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EPA is in the middle of a 30day comment period for the use of dicamba incrop on Roundup 2 Xtend soybeans and Bollgard II XtendFlex cotton
<p>EPA is in the middle of a 30-day comment period for the use of dicamba in-crop on Roundup 2 Xtend soybeans and Bollgard II XtendFlex cotton.</p>

Farmers have chance to support new ag tech

Clock is ticking on a public comment period for use of dicamba on Monsanto&#39;s newest technology. At least one state is urging caution in planting the new-tech soybeans for 2016.

The U.S. Environmental Protection Agency has an approval process that includes a public comment period for new tech. Farmers may have heard that on April 1, the agency opened the public comment period for in-crop use of dicamba on Monsanto's newest technologies - Bollgard II XtendFlex cotton and Roundup Ready 2 Xtend soybeans.

The two crop technologies have been available for farmers to plant - cotton in 2015, and soybeans for 2016 - but neither crop can make use of one key advancement: the ability to apply dicamba over the top for enhanced weed control. The cotton launch was a limited commercial release, but for 2016 it's a full commercial launch. For soybeans, Monsanto announced its commercialization plans in February and the company's Asgrow, Channel and regional brands along with Corn States licensees, expect to introduce more than 70 soybeans products across eight maturity groups with agronomic traits including resistance to nematodes and phytophthora root rot.

The technology has been broadly licensed to more than 100 seed brands too.

Minnesota Soybean Growers Association urges caution

As the public comment period goes on for in-crop use of dicamba, one group - the Minnesota Soybean Growers Association - has issued a release cautioning the state's farmers against planting the crop. The association notes that no dicamba herbicide product is currently labeled for application on soybeans in Minnesota, which if done would be illegal, the group says.

The group acknowledges the 30-day comment period on the move to allow in-crop use of dicamba, but ads that the label mostly likely be released by EPA sometime in the fall "far too late to utilize this form of dicamba for weed control in this growing season," the group says.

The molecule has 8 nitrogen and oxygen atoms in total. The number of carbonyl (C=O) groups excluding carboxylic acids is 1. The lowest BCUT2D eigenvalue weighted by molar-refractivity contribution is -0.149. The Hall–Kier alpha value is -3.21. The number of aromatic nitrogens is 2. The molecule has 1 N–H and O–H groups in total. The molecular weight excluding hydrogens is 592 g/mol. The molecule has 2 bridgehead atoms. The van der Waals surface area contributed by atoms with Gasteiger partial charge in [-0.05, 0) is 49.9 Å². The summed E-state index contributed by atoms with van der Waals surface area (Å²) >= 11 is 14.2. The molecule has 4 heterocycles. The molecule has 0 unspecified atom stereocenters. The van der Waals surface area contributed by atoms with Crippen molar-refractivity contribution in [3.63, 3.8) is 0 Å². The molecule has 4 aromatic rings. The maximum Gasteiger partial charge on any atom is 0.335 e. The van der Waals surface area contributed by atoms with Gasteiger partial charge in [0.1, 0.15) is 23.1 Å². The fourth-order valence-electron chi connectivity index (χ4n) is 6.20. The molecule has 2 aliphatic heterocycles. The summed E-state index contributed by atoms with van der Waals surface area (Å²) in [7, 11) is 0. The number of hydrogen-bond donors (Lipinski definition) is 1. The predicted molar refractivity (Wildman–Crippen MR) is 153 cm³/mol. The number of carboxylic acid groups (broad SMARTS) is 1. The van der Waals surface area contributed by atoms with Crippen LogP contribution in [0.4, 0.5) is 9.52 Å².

Adds Paul Freeman, president, MSGA: "MSGA fully supports these products from Monsanto and Pioneer. The addition of this emergent technology to the toolbox will undoubtedly help farmers one day. At this time, however, there is no chemical application for dicamba for these traits, and there is no trait approval for these soybeans in Europe."

No dicamba can be sprayed over the top

Right now it is a violation of federal and state law to make an in-crop application of any dicamba herbicide product on Roundup Ready 2 Xtend soybeans or Bollgard II XtendFlex cotton so no dicamba product is currently approved for those uses.

Kim Magin, Monsanto's director of industry affairs, notes in a media release: "Stakeholder comments will really make a difference. Supportive letters are important for regulators to understand the various perspective from farmers and agricultural stakeholders."

Dicamba has been available for decades and is used in the U.S. and 25 other countries, wheat, fallow and pasture land, conservation tillage acres, as well as homeowner uses. Following final approvals, farmers will be able to use dicamba in-crop with soybean tolerant to dicamba and glyphosate and with cotton tolerant to dicamba, glyphosate and glufosinate.

According to Monsanto, in December 2014 USDA concluded its assessment of the technology in cotton and soybeans and authorized those crops for unrestricted commercial planting. Before reaching that decision, the agency considered nearly 5,000 comments submitted by farmers, academic an scientific experts and other key stakeholders.

Europe an issue

The second issue from MSGA:  the product is not officially approved in Europe is another concern for MSGA, which points out that the EU has not authorized import of the new tech. The organization says Monsanto representatives have state the EU has verbally acknowledged authorization, "yet written formal authorization has not been obtained."

Freeman adds that several farmers are saying their elevators and processors have said they will not accept dicamba-tolerant soybeans. "While these traits are for sale in Minnesota, growers of the dicamba-tolerant soybeans may have nowhere to sell these beans come fall. We encourage any farmer considering planting these traits in 2016 to fully consider the risks involved."

EPA is now accepting public comments for in-crop use of dicamba. Monsanto offers an online tool to aid stakeholders in writing and submitting a comment. Learn more at

For more information on Roundup Ready Xtend Crop System visit

Source: Monsanto, Minnesota Soybean Growers Association

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